Nature and Nonviolence
The fact that we ‘inter-are’ is the great awakening we must have in order for the Earth to be saved.
SUPPOSE WE TAKE a seed of corn and plant it in the damp soil. A week or so later the seed will sprout. When we look at the plant, we no longer see the seed, so we may think the seed has died. But the seed has not died; it has become the plant. If you’re capable of seeing the corn seed in the corn plant, you have the kind of wisdom the Buddha called the wisdom of nondiscrimination. You don’t discriminate between the seed and the plant. You see that they ‘inter-are’ with each other, that they are the same thing. Looking deeply at the young cornstalk, you can see the seed of corn, still alive, but with a new appearance. The plant is the continuation of the seed.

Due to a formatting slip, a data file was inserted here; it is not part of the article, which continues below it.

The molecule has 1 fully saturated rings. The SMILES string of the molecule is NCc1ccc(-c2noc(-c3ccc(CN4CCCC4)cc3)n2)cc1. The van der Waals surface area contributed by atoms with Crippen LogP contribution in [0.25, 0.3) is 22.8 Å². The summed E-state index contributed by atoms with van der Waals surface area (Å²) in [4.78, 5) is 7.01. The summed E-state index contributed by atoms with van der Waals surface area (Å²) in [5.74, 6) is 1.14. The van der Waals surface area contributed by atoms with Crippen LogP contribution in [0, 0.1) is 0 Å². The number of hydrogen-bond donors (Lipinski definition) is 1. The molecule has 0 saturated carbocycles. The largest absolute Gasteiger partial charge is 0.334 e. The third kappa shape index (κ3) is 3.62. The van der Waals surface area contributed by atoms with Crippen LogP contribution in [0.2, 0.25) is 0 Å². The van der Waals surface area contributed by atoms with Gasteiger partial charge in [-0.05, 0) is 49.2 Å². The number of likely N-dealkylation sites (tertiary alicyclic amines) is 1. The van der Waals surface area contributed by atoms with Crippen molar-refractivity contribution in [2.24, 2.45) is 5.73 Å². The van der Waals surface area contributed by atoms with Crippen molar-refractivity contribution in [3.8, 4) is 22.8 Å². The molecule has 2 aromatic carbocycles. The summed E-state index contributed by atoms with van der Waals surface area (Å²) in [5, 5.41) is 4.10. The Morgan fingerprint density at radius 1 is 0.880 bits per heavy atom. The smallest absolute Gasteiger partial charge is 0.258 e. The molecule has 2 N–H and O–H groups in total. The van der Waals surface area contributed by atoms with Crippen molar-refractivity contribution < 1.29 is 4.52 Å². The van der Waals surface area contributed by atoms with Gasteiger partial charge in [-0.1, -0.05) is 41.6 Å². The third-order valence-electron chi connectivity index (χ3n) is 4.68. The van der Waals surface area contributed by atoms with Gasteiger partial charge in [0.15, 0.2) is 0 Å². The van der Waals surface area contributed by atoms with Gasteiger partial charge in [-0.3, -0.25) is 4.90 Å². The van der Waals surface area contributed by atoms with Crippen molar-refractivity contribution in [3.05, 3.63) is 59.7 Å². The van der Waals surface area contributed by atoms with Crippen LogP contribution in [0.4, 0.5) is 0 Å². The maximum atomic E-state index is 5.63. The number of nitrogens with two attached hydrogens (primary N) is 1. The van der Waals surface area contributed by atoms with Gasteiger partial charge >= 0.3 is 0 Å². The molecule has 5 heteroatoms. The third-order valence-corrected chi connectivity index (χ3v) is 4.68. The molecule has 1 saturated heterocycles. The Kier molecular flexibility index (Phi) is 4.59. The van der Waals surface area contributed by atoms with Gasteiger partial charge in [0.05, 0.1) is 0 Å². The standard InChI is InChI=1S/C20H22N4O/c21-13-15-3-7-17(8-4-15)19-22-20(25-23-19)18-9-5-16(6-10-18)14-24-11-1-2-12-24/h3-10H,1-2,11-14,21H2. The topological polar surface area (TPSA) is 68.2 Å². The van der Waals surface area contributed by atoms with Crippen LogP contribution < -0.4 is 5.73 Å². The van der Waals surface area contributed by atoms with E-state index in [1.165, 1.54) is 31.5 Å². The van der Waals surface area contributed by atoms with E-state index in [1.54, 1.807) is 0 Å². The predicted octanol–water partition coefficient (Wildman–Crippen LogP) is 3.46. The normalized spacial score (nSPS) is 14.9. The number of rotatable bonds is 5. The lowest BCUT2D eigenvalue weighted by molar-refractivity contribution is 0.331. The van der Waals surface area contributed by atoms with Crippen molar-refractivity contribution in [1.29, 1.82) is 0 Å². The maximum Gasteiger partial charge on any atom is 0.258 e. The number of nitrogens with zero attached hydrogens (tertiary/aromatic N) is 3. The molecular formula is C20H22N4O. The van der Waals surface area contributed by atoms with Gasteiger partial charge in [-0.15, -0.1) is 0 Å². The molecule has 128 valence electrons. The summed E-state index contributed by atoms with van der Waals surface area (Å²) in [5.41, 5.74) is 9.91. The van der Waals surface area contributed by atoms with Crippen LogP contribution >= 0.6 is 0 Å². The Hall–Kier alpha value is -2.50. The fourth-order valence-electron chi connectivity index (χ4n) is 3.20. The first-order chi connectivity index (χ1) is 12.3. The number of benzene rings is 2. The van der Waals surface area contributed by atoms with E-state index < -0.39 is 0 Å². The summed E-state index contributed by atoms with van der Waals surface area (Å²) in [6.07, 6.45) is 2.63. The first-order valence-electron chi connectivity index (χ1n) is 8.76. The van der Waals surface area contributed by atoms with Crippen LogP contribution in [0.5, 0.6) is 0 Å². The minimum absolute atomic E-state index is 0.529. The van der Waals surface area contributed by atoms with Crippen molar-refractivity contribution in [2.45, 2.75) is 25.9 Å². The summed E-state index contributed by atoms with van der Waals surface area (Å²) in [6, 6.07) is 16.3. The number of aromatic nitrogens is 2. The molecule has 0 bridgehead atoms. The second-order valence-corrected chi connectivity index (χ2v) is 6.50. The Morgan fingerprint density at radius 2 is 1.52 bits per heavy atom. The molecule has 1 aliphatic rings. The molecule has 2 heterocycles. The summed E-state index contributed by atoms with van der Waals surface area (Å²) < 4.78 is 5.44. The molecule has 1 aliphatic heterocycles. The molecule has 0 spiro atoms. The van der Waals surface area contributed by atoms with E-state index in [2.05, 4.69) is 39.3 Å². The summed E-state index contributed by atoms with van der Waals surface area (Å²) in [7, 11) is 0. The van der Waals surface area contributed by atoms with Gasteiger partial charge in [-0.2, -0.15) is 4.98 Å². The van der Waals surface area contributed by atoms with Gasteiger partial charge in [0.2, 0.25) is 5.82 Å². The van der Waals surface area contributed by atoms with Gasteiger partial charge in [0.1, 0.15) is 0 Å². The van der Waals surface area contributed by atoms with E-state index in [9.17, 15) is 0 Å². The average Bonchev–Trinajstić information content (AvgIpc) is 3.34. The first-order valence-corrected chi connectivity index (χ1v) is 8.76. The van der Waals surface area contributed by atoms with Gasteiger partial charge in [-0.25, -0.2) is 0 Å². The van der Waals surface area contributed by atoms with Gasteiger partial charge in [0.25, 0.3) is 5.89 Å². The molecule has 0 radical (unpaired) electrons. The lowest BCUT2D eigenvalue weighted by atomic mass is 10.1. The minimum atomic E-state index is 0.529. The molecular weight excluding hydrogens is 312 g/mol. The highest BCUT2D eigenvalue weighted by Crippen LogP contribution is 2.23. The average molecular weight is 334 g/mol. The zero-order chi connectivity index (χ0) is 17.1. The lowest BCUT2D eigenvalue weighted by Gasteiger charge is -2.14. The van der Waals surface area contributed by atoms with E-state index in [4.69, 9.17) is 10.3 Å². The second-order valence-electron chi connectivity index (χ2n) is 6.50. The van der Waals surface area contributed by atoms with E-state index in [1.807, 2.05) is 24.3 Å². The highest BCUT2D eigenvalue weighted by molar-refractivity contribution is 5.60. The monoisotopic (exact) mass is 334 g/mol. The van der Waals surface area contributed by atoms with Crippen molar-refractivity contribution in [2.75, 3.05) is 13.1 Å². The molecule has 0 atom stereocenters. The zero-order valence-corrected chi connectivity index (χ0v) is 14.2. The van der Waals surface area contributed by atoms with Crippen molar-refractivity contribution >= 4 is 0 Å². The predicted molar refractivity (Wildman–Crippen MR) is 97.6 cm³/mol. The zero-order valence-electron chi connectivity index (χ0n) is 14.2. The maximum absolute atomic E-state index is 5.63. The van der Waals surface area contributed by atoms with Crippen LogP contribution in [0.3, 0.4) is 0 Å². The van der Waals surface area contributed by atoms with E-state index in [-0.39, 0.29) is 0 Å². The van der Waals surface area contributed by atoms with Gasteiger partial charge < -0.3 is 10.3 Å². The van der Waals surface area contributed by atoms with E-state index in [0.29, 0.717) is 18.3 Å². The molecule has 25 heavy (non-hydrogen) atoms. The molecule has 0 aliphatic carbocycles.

The practice of meditation helps us to see things other people can’t see. We look deeply and we see that father and son, father and daughter, mother and son, mother and daughter, corn seed and cornstalk, have a very close relationship. That is why we should awaken to the fact, to the truth, that we inter-are. The suffering of one is the suffering of the other. If Muslim and Christian, Hindu and Muslim, Israeli and Palestinian realise they are brother and sister to one other, that the suffering of one side is also the suffering of the other side, then their wars will stop. When we see that we and all living beings are made of the same nature, how can there be division between us? How can there be lack of harmony? When we realise our ‘interbeing nature’, we’ll stop blaming and exploiting and killing, because we know that we inter-are. That is the great awakening we must have in order for the Earth to be saved.